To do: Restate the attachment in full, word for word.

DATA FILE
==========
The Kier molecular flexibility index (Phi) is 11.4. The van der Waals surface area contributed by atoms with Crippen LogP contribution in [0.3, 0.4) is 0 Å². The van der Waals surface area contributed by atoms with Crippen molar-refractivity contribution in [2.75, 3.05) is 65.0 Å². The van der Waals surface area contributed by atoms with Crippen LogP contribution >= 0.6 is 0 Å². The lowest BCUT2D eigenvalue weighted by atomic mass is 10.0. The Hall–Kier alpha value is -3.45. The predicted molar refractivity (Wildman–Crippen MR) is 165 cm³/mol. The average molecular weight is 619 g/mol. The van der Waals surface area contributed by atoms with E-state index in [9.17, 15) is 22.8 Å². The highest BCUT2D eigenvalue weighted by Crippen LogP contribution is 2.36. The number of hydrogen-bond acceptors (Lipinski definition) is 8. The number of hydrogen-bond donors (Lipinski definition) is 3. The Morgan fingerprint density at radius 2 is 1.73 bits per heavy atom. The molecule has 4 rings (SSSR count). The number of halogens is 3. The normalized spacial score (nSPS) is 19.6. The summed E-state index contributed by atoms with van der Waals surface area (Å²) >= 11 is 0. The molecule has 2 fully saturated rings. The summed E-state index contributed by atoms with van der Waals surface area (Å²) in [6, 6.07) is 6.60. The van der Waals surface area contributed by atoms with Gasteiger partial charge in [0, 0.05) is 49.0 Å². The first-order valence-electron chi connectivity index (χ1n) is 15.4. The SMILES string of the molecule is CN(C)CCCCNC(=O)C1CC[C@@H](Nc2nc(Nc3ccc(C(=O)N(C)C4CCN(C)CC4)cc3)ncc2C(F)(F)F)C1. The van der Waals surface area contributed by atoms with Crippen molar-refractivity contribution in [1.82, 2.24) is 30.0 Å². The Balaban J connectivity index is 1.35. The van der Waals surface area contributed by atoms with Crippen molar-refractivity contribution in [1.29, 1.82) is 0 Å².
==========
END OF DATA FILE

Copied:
The Kier molecular flexibility index (Phi) is 11.4. The van der Waals surface area contributed by atoms with Crippen LogP contribution in [0.3, 0.4) is 0 Å². The van der Waals surface area contributed by atoms with Crippen molar-refractivity contribution in [2.75, 3.05) is 65.0 Å². The van der Waals surface area contributed by atoms with Crippen LogP contribution >= 0.6 is 0 Å². The lowest BCUT2D eigenvalue weighted by atomic mass is 10.0. The Hall–Kier alpha value is -3.45. The predicted molar refractivity (Wildman–Crippen MR) is 165 cm³/mol. The average molecular weight is 619 g/mol. The van der Waals surface area contributed by atoms with E-state index in [9.17, 15) is 22.8 Å². The highest BCUT2D eigenvalue weighted by Crippen LogP contribution is 2.36. The number of hydrogen-bond acceptors (Lipinski definition) is 8. The number of hydrogen-bond donors (Lipinski definition) is 3. The Morgan fingerprint density at radius 2 is 1.73 bits per heavy atom. The molecule has 4 rings (SSSR count). The number of halogens is 3. The normalized spacial score (nSPS) is 19.6. The summed E-state index contributed by atoms with van der Waals surface area (Å²) >= 11 is 0. The molecule has 2 fully saturated rings. The summed E-state index contributed by atoms with van der Waals surface area (Å²) in [6, 6.07) is 6.60. The van der Waals surface area contributed by atoms with Gasteiger partial charge in [0, 0.05) is 49.0 Å². The first-order valence-electron chi connectivity index (χ1n) is 15.4. The SMILES string of the molecule is CN(C)CCCCNC(=O)C1CC[C@@H](Nc2nc(Nc3ccc(C(=O)N(C)C4CCN(C)CC4)cc3)ncc2C(F)(F)F)C1. The van der Waals surface area contributed by atoms with Crippen molar-refractivity contribution in [1.82, 2.24) is 30.0 Å². The Balaban J connectivity index is 1.35. The van der Waals surface area contributed by atoms with Crippen molar-refractivity contribution in [1.29, 1.82) is 0 Å².